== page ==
‘The trade war is consuming all the oxygen in the room.’
So wrote my colleague Steve Sjuggerud in a recent piece on China.
How true. Down the markets go again. US oil — WTI — took an especially big whack.
Should you bail out and go to 100% cash? Hardly.
I view these bouts of volatility as opportunities to acquire shares you want to own long term.
Be rational about this. There are industries all over the place that have nothing to do with China, or trade between it and the US.
They’re likely going down today, too. Markets get spooked. Stocks get dumped. It happens regularly.
It is important to know what type of investor you are here. If you’re trading short term, then today’s action won’t be friendly (unless you’re short!).
But those with an eye to the longer term can’t take their eye off the main prize: Growing your wealth over time.
If you let every bit of volatility shake you out, you’ll never hang on long enough to realise the big gains that are possible in the stock market.
Granted, it’s the volatility that can make the stock market so difficult. I could be wrong also. Maybe we’re getting close to another ‘big one’.
But I doubt it. Major collapses like 2008 are rare.
What astonishes me is how many times I still see references to 2008 when someone is trying to warn investors.
It was 11 years ago!
Don’t you see the implication? With so many people still so paranoid about another 2008, we’re less likely to see that sort of crash.
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People aren’t stupid. They keep more cash on the sidelines. Companies act more prudently. Everyone watches like a hawk for similar conditions to form — which means the risks are well understood.
Here’s an example. Last year, the possibility of the US yield curve ‘inverting’ was bandied about all over the place. The implication was that recession was not far behind.
I said at the time that with so many people watching for it, the effect just wouldn’t be the same.
And so far, the US economy has chugged along…and US stocks bounced back from their big drop in December.
It’s not the known worry you should worry about. It’s the unknown one.
The thing that blindsides the market is something nobody is watching for…a risk not understood…a devil lost in some minor detail.
Are you following these stories?
The trade war has been front and centre for over a year now. It brings volatility… But the chaos of 2008? I don’t think so.
Here’s a thought. With so much focus on China and America, where are people not looking?
India springs to mind. Did you see the news? India’s Prime Minister Narendra Modi has trounced the opposition party to win a second term in government.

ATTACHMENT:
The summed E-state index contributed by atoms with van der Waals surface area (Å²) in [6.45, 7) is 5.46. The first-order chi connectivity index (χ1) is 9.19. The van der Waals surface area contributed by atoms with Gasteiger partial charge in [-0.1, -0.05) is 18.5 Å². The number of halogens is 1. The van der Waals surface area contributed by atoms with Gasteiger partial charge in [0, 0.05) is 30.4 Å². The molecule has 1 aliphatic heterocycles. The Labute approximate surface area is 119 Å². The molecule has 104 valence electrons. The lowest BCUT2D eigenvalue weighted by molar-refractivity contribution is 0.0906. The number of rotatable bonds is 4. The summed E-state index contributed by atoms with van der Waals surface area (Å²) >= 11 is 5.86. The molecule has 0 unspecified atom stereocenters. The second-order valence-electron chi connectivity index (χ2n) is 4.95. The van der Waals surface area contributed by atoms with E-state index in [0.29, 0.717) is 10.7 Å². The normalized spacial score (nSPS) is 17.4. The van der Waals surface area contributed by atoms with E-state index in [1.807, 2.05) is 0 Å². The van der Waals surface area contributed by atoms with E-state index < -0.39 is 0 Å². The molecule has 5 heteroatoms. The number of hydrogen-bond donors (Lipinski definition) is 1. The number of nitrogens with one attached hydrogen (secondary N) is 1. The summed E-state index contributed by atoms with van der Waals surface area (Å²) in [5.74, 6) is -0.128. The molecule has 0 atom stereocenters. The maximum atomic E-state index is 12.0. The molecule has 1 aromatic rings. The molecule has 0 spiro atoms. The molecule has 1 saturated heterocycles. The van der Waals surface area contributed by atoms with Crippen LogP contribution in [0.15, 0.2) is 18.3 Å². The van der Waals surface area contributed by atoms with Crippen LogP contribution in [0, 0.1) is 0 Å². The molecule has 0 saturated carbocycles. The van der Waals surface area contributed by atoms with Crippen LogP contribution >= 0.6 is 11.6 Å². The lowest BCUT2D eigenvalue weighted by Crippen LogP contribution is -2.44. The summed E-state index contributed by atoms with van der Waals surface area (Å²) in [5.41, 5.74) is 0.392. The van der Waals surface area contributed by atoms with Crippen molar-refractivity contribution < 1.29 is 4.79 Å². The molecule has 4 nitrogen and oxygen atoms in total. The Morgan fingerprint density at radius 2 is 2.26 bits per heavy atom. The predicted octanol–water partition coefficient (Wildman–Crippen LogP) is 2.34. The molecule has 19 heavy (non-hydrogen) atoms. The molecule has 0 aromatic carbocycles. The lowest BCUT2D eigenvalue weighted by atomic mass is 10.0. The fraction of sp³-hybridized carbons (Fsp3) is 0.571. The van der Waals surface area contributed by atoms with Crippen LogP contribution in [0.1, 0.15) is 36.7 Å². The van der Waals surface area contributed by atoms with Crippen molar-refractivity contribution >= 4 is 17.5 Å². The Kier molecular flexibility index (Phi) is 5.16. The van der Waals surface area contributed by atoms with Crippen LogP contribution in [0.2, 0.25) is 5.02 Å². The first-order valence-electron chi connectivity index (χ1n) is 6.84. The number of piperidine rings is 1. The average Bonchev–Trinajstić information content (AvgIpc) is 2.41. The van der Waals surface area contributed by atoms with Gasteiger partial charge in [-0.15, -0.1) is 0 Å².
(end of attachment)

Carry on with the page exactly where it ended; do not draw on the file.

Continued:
His party is likely to have more seats than those won in the previous election in 2014.
It’s worth noting because India is the world’s fastest growing economy. It certainly doesn’t scream ‘distress’ to me.
We can run with this line of thought. In Indonesia, the incumbent government was retained at the recent election as well (though some locals don’t seem happy about it).
Last year, a tremor ran through the global markets about how much US-dollar debt these economies were carrying.
The perception at the time was that the Fed’s proposed rate-hiking cycle could cripple them.
Maybe that’s still a problem — but it hasn’t shown up so far.
One reason is that the Fed backed off on raising interest rates.
Point being, these situations are fluid. Maybe Trump negotiates a peace deal tomorrow. The markets would go up in the blink of an eye.
I just pity the American taxpayer. The US government is now organising a US$16 billion bailout of American farmers. This follows on from US$12 billion last year.
Naturally, Trump has nothing to give. The American republic just sells more debt and adds to its already-monstrous deficit.
Trump is paying farmers to produce soybeans and corn nobody now wants. That’s the idiocy of his trade policy.
He’s also putting a noose around US oil production. The American energy sector gets about 5% of revenue from China. That’s more likely to fall now.
That’s not all. The trade war is killing sentiment towards commodities and growth…
Peak shale: 2019?
That’s going to make it more difficult for US producers to sell forward their production…which is how they finance their drilling.
US shale has an average cost of US$50 a barrel (with a reasonably wide variance depending on the location).
If WTI stays under $60 a barrel, that’s not leaving much fat for US producers to invest in the future.
Take note of this story. A major shale company in Texas just revealed it has cut 25% of its workforce.
From Reuters: ‘Shale firms have pushed U.S. oil output to record levels. But years of heavy spending led to investor pressure to reduce spending and use the cash to provide payouts, rather than produce more oil.’
I expect to see more stories like this.
Don’t forget that the physical oil market is already tight. The US is now relied upon as the world’s swing producer.
The more Trump pressures China, the less likely the US energy business can fulfil its growth projections in terms of oil production.
I don’t worry about the trade war so much. I worry very much about the price of oil in 12 months’ time.
It now only takes one further wildcard — rebels in Libya and Nigeria, an attack in Saudi Arabia or Russia’s contamination issue — to remain unresolved…and the world has a big problem.
I hope I’m wrong. But that’s the way I see it. Go here for more.